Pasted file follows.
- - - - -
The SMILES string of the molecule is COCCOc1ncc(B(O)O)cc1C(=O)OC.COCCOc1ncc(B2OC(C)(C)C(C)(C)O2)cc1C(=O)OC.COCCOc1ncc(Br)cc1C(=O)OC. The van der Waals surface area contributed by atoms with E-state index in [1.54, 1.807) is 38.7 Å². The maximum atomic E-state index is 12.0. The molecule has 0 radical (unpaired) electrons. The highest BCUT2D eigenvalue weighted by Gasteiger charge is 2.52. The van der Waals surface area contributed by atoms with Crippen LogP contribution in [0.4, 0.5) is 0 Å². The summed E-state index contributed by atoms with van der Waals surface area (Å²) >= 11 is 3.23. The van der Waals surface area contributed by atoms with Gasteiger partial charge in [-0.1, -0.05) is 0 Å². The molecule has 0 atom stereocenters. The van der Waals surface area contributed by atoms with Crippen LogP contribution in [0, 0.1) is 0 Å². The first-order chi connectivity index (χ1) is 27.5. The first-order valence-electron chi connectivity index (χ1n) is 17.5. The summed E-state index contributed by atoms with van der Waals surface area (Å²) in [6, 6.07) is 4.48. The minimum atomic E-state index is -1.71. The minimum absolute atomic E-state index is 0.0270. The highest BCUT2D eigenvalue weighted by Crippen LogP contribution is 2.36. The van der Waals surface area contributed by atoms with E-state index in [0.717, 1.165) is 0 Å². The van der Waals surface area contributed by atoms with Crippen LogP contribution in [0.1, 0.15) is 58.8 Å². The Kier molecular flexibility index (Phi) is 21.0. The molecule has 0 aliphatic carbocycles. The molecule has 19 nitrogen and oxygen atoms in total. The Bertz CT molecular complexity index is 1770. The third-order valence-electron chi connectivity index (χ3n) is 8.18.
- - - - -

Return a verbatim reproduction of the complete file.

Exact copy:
The SMILES string of the molecule is COCCOc1ncc(B(O)O)cc1C(=O)OC.COCCOc1ncc(B2OC(C)(C)C(C)(C)O2)cc1C(=O)OC.COCCOc1ncc(Br)cc1C(=O)OC. The van der Waals surface area contributed by atoms with E-state index in [1.54, 1.807) is 38.7 Å². The maximum atomic E-state index is 12.0. The molecule has 0 radical (unpaired) electrons. The highest BCUT2D eigenvalue weighted by Gasteiger charge is 2.52. The van der Waals surface area contributed by atoms with Crippen LogP contribution in [0.4, 0.5) is 0 Å². The summed E-state index contributed by atoms with van der Waals surface area (Å²) >= 11 is 3.23. The van der Waals surface area contributed by atoms with Gasteiger partial charge in [-0.1, -0.05) is 0 Å². The molecule has 0 atom stereocenters. The van der Waals surface area contributed by atoms with Crippen LogP contribution in [0, 0.1) is 0 Å². The first-order chi connectivity index (χ1) is 27.5. The first-order valence-electron chi connectivity index (χ1n) is 17.5. The summed E-state index contributed by atoms with van der Waals surface area (Å²) in [6, 6.07) is 4.48. The minimum atomic E-state index is -1.71. The minimum absolute atomic E-state index is 0.0270. The highest BCUT2D eigenvalue weighted by Crippen LogP contribution is 2.36. The van der Waals surface area contributed by atoms with E-state index in [0.717, 1.165) is 0 Å². The van der Waals surface area contributed by atoms with Crippen LogP contribution in [0.1, 0.15) is 58.8 Å². The Kier molecular flexibility index (Phi) is 21.0. The molecule has 0 aliphatic carbocycles. The molecule has 19 nitrogen and oxygen atoms in total. The Bertz CT molecular complexity index is 1770. The third-order valence-electron chi connectivity index (χ3n) is 8.18.